The 100 metre breaststroke champion was raised in the small town of Seward but before, Jacoby was already a local celebrity with local businesses hosting supportive messages in their windows. These “Go Lydia” signs prompted the tourists coming to the town from cruise ships to ask all sorts of questions about her, including her she trained.
“They can’t believe our teeny-weeny town has a pool,” Judy Odhner, a local cafe owner, told NBC News. “They’d just as easily believe Lydia trains every day out there with the whales and sea lions. So we went with it. I mean, Lydia’s a real Alaska girl, so it’s believable.”
Before becoming the first person from Alaska to win a gold medal, she had already made history being the first Alaskan to qualify to represent Team USA in swimming.
Jacoby told NBC News about her ambition and shock about securing the top spot on the podium.
“I was definitely racing for a medal. I knew I had it in me,” she told NBC News following her win on 27 July. “I wasn’t really expecting a gold medal, so when I looked up and saw the scoreboard, it was insane.”
The Seward’s town leaders also opened up about the need to upgrade the local swim facilities as the nearest suitable pool is 120 miles away at Barlett High School.
“We’ve scheduled a work session tomorrow and I expect the subject of a new pool is going to come up. Lydia had to leave town to train in an Olympic-size pool. So absolutely there is renewed interest in this.” Vice Mayor Tony Baclaan told the same outlet.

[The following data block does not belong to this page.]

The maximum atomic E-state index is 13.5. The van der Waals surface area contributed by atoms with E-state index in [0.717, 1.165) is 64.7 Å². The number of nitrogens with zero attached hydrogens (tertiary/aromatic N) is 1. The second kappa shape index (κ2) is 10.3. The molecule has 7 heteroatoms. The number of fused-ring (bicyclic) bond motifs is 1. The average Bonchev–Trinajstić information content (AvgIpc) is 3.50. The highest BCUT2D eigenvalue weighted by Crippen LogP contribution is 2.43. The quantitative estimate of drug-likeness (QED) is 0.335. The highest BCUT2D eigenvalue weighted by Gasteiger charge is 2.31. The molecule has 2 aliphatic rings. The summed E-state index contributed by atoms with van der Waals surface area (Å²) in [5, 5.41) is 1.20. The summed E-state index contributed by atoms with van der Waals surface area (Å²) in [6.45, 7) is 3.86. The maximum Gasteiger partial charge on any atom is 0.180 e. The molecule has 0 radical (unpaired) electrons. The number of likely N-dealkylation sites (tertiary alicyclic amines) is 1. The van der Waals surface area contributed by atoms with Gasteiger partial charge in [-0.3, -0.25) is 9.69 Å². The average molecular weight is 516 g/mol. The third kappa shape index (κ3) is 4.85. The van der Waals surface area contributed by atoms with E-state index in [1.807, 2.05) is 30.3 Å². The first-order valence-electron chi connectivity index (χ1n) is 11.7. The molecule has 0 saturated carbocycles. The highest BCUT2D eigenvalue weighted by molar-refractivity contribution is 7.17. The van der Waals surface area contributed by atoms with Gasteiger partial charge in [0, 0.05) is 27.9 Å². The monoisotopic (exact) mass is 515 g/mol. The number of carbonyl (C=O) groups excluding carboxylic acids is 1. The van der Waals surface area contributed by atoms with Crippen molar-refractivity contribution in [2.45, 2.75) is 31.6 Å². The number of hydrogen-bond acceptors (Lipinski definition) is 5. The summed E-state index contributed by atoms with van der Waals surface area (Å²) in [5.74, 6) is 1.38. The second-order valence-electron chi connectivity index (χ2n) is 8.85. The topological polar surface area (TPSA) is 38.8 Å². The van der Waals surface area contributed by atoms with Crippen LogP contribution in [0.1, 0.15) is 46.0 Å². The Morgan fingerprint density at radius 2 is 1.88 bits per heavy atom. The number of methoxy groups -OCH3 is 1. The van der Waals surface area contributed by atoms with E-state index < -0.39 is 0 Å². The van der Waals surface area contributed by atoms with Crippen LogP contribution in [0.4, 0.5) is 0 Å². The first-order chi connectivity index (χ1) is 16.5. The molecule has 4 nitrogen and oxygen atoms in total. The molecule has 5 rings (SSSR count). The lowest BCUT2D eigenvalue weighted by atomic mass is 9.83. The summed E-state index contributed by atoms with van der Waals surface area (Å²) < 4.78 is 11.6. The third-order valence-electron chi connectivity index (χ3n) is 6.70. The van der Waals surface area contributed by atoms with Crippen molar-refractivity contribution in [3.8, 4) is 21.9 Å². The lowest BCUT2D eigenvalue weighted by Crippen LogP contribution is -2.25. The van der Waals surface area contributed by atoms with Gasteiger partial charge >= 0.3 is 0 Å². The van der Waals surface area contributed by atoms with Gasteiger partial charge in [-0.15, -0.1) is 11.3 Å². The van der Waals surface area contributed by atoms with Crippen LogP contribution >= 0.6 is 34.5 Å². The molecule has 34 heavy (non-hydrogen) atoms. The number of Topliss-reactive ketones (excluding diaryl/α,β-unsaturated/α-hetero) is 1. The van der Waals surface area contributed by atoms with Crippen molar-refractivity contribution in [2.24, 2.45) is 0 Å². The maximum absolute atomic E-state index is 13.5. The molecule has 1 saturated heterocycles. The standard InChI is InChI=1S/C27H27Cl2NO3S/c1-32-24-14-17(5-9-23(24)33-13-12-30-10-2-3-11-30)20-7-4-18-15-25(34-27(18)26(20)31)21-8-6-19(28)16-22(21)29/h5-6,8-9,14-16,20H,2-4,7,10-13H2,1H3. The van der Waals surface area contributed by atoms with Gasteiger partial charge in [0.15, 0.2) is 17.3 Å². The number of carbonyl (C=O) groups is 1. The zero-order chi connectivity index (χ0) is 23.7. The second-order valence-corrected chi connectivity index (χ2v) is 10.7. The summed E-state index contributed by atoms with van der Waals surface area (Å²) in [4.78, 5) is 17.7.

Currently, the Seward Tsunami Swim Club is crowd funding for a new pool. After her victory in Tokyo, footage emerged of this swim club erupting in celebration for their hometown hero.
At the time of the postponement, Jacoby found it important to keep it in perspective with what the rest of the world was going through.
“Everybody needs to take a step back and realize this is happening to everyone. Everyone’s losing something,” she told The Anchorage Daily News back in March 2020.
Jacoby was not the only surprise winner in swimming this Olympics as Tunisia’s Ahmed Hafnaoui secured gold in the 400 metre freestyle. This was the North African country’s fifth ever gold medal.
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